The Moon in the penumbra of the Earth: What will we see on the evening of May 5?

Lunar eclipses at a single point on the earth’s surface are observed more often than solar ones. This is due to the fact that the last can be seen only from the territories where the penumbra cone of the Moon has fallen — an area of space in which the Sun looks partially covered by our natural moon. The same penumbra (obviously much larger) has the Earth. On May 5, the lunar disk will sink into it by 96.5% of its diameter, only slightly “missing” the edge of the earth’s shadow.

Usually penumbral lunar eclipses are difficult to see with the naked eye: even a small edge of the Sun shines strongly enough to effectively illuminate the surface of the Moon. But when this edge becomes very small (i.e. at phases of solar eclipse of more than 80%), the illumination level decreases significantly, and the edge of the lunar disk, located closer to the contour of the earth’s shadow, becomes noticeably darker than the opposite one. In the photos, this difference in surface brightness is even better visible.

From the beginning to the end, that is, from the “first contact” of the Moon with the earth’s penumbra to the complete exit from it, the eclipse will be visible in New Zealand, Australia, Oceania, Indonesia and Japan, the Philippines, the Far East, China and Indochina, India, Pakistan, Afghanistan, Northern and Central Siberia, Central Asia, in the east of Kazakhstan, Iran and the Arabian Peninsula, as well as on the island of Madagascar. To the west of the line passing approximately through the cities of Tyumen, Tehran and the South African port of Durban, the Moon will rise in penumbral phases of varying magnitude.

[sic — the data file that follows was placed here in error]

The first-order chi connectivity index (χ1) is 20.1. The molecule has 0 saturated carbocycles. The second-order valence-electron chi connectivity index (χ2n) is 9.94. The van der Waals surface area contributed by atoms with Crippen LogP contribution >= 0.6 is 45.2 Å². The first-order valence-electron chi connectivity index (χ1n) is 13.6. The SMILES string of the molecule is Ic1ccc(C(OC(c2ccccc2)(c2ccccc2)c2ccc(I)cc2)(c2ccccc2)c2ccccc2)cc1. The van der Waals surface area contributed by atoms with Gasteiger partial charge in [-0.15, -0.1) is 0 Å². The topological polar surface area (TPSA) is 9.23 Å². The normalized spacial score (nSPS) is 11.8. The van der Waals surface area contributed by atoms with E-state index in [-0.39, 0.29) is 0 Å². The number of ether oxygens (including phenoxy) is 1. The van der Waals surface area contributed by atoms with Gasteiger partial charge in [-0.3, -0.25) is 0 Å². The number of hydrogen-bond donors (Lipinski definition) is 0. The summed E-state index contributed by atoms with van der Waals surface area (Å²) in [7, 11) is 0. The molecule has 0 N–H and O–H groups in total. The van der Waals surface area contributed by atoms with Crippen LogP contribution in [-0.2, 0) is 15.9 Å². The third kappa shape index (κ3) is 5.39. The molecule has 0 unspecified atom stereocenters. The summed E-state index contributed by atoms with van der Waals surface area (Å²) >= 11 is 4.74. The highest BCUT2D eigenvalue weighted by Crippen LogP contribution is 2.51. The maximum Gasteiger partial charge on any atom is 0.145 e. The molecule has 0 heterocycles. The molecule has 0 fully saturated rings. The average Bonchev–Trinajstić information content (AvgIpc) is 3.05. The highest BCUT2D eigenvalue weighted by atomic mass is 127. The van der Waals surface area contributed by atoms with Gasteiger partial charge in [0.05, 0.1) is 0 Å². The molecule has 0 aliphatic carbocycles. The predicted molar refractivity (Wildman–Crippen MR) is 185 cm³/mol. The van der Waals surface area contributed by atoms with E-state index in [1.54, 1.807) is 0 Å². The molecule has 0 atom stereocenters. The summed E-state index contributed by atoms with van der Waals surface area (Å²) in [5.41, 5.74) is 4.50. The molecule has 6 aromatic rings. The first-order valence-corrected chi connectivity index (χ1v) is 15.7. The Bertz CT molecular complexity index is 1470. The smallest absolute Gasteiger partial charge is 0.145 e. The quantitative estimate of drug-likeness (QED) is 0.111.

For observers in Kyiv, the lunar disk will appear above the horizon almost at the moment of the maximum eclipse, which will occur at 08 o’clock 24 minutes p.m. GMT+3. It is easy to understand that in the territories to the south and east, the conditions for observing this phenomenon will be better, since the Moon will rise earlier there. Accordingly, Western Ukraine will see a smaller part of the eclipse. Thereafter, our moon will gradually come out of the earth’s penumbra and completely leave it at 10:32 p.m.

Therefore, observations must begin when the Moon is low above the horizon, so it is better to choose some open place or elevation for them. Keep in mind that due to the military situation, it is highly undesirable to climb on the roofs of high-rise buildings with astronomical instruments (and even without them). 

Timelapse of the penumbral lunar eclipse on September 16, 2016, the maximum phase of which reached 91%. Source:

Interestingly, during the sunrise of the “half-darkened” Moon, the sunset will take place in the opposite part of the horizon. Approximately an hour after it, the sky will become quite dark, and it will be possible to notice that a 3rd magnitude star Zubenelgenubi (α Libra) is located 2° north of the lunar disk. Already a small pair of binoculars will demonstrate a companion of the 5th magnitude less than 4 angular minutes from it. These two luminaries are actually located in space not very far from each other and, most likely, are gravitationally connected. 

The next morning, another maximum awaits us — the Earth will plunge into the densest part of the meteor swarm of the η-Aquarids associated with the famous Halley comet (1P/Halley). It is rather inconvenient to observe meteors of this shower in our latitudes, besides, this year we will be able to see only the brightest of them — most of them will “drown” in the moonlight.

The next eclipse of the Moon will be a partial shadow one. It will take place on October 28, 2023, and will be observed on the territory of Ukraine from beginning to end. Its maximum shadow phase will exceed 12%.

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